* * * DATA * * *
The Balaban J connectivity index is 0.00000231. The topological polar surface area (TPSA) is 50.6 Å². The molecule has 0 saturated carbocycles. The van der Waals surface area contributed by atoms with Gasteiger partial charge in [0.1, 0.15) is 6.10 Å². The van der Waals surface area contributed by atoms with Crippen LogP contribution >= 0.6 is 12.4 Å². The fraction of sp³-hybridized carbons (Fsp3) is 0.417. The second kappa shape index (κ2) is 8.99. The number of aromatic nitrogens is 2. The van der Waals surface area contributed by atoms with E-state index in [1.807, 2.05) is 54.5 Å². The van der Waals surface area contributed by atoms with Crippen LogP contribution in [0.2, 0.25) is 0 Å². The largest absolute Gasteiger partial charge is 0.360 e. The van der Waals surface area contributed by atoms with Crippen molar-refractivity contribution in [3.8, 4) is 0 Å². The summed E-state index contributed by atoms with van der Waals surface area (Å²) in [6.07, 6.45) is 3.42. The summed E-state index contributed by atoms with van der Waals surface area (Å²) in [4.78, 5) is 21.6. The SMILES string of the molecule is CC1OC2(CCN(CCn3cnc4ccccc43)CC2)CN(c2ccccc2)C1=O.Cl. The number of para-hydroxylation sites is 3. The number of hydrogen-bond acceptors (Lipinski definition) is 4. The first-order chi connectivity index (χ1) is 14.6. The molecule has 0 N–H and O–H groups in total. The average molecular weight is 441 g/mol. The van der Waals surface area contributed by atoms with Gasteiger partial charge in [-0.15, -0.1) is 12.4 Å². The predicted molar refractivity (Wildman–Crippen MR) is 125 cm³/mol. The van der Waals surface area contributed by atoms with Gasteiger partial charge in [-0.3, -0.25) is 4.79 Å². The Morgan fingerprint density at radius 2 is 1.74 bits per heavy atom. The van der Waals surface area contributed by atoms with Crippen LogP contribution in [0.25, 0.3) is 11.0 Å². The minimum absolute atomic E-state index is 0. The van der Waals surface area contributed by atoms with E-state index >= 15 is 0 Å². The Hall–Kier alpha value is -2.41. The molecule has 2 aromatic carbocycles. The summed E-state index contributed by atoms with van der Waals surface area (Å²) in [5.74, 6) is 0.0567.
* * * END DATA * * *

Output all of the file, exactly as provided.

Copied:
The Balaban J connectivity index is 0.00000231. The topological polar surface area (TPSA) is 50.6 Å². The molecule has 0 saturated carbocycles. The van der Waals surface area contributed by atoms with Gasteiger partial charge in [0.1, 0.15) is 6.10 Å². The van der Waals surface area contributed by atoms with Crippen LogP contribution >= 0.6 is 12.4 Å². The fraction of sp³-hybridized carbons (Fsp3) is 0.417. The second kappa shape index (κ2) is 8.99. The number of aromatic nitrogens is 2. The van der Waals surface area contributed by atoms with E-state index in [1.807, 2.05) is 54.5 Å². The van der Waals surface area contributed by atoms with Crippen LogP contribution in [0.2, 0.25) is 0 Å². The largest absolute Gasteiger partial charge is 0.360 e. The van der Waals surface area contributed by atoms with Crippen molar-refractivity contribution in [3.8, 4) is 0 Å². The summed E-state index contributed by atoms with van der Waals surface area (Å²) in [6.07, 6.45) is 3.42. The summed E-state index contributed by atoms with van der Waals surface area (Å²) in [4.78, 5) is 21.6. The SMILES string of the molecule is CC1OC2(CCN(CCn3cnc4ccccc43)CC2)CN(c2ccccc2)C1=O.Cl. The number of para-hydroxylation sites is 3. The number of hydrogen-bond acceptors (Lipinski definition) is 4. The first-order chi connectivity index (χ1) is 14.6. The molecule has 0 N–H and O–H groups in total. The average molecular weight is 441 g/mol. The van der Waals surface area contributed by atoms with Gasteiger partial charge in [-0.15, -0.1) is 12.4 Å². The predicted molar refractivity (Wildman–Crippen MR) is 125 cm³/mol. The van der Waals surface area contributed by atoms with Gasteiger partial charge in [-0.3, -0.25) is 4.79 Å². The Morgan fingerprint density at radius 2 is 1.74 bits per heavy atom. The van der Waals surface area contributed by atoms with Crippen LogP contribution in [0.25, 0.3) is 11.0 Å². The minimum absolute atomic E-state index is 0. The van der Waals surface area contributed by atoms with E-state index >= 15 is 0 Å². The Hall–Kier alpha value is -2.41. The molecule has 2 aromatic carbocycles. The summed E-state index contributed by atoms with van der Waals surface area (Å²) in [5.74, 6) is 0.0567.